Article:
Cooking is a creative act. It is necessary to concentrate on the tasks at hand, less one cuts a finger or burns an arm. Cooking forces one to concentrate on food and to imagine the end result as one of great pleasure.

As Emeril once said, " Who knew that we could create a whole network around food?"

We need outlets on this planet that in the simple act of 'doing' actually restores us to wholeness and sanity.

Try your hand in the kitchen. Invent a new recipe and submit it here!

Tuesday, January 31, 2006

Catch the Morning Sun

Winter mornings are great occasions for observing activities that we often ignore in more active seasons. Today I watched our cat, Oreo Junior- sun herself against the stone wall in the backyard. OJ does this every morning. The northern exposure of the yard only allows slivers of sunshine to filter into the yard during the early hours.

OJ lies on her back. She rolls. She plays with a brittle leaf. She soaks in the sunshine.

She is not alone. Both of our dogs- Riley and Dillon- also take turns in this little corner of paradise.

These rituals by our animals got me to thinking about animal instinct and behavior.
How do they know that recent scientific studies show that regular doses of sun every day help the body fight off disease?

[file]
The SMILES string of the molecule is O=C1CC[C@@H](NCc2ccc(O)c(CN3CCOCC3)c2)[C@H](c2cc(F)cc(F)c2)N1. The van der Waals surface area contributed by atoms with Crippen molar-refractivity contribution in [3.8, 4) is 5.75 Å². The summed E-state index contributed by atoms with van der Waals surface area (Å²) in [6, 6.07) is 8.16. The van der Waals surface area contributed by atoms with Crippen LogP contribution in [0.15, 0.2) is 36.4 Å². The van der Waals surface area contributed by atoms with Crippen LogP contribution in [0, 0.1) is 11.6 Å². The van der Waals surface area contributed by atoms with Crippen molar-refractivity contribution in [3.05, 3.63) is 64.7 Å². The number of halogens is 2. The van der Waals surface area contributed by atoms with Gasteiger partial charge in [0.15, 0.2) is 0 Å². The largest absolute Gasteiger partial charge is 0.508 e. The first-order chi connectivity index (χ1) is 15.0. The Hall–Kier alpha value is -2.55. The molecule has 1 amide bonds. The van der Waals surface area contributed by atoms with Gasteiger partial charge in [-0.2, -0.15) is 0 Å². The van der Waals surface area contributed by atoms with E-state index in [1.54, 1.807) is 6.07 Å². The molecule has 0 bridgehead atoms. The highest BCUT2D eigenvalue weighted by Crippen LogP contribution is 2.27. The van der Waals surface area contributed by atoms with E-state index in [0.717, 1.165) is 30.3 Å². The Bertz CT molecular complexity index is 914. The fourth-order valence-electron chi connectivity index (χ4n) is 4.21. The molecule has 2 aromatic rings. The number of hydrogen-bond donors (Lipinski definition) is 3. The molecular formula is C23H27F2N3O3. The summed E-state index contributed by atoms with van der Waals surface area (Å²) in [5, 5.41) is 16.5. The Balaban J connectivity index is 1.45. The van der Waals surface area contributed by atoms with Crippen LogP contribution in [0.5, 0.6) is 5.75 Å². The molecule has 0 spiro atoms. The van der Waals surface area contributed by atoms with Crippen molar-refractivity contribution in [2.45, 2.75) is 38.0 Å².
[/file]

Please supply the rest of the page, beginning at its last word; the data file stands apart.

Last summer, Riley suffered an injury to his knee. He was in such pain that the Vet thought surgery was in Riley's future. Riley had other ideas. Each day he laid on the cool deck by the swimming pool until he began to pant from the heat. Riley would then head to the covered patio for relief. He repeated this ritual several times a day.

When we returned to the Vet for surgery, no operation was necessary. The Vet said that had he not known which knee was injured, he would not have been able to tell. Riley was totally healed.

Observation of our animal friends results in good life lessons. Take time out during the winter doldrums to observe how our pets deal with illness and seasonal discomfort.

Monday, January 30, 2006

Ode to 2006

It seems that most folks are launching into new habits in 2006. They have sore muscles from heading to the gym. We are craving carbs, but we all know they are the enemy in the new millennium.

What I propose, is that we all stop what we are doing just one day a week. We do nothing, perhaps on a Tuesday. We sit on the porch and stare at the cat sunning herself against the rock wall. Our fingers never touch the keypad to any techno product. Our televisions remain dark.

We retreat to the family room where flames flicker in the fireplace. We pick up the book of a favorite author and beginning reading. The words melt into our souls. Our lover brings us a warm drink. We sigh. We smile.

Ah, so this is what I have been working towards? This silence before the flames of both the sun and the fireplace provide warmth and healing.

I've been rushing, and tearing around for this one moment.

Let's make solitude and comfort our new year's resolution. I picked Tuesday. But the day is up to you. All you have to do is:

Be happy. Be silent. Be well.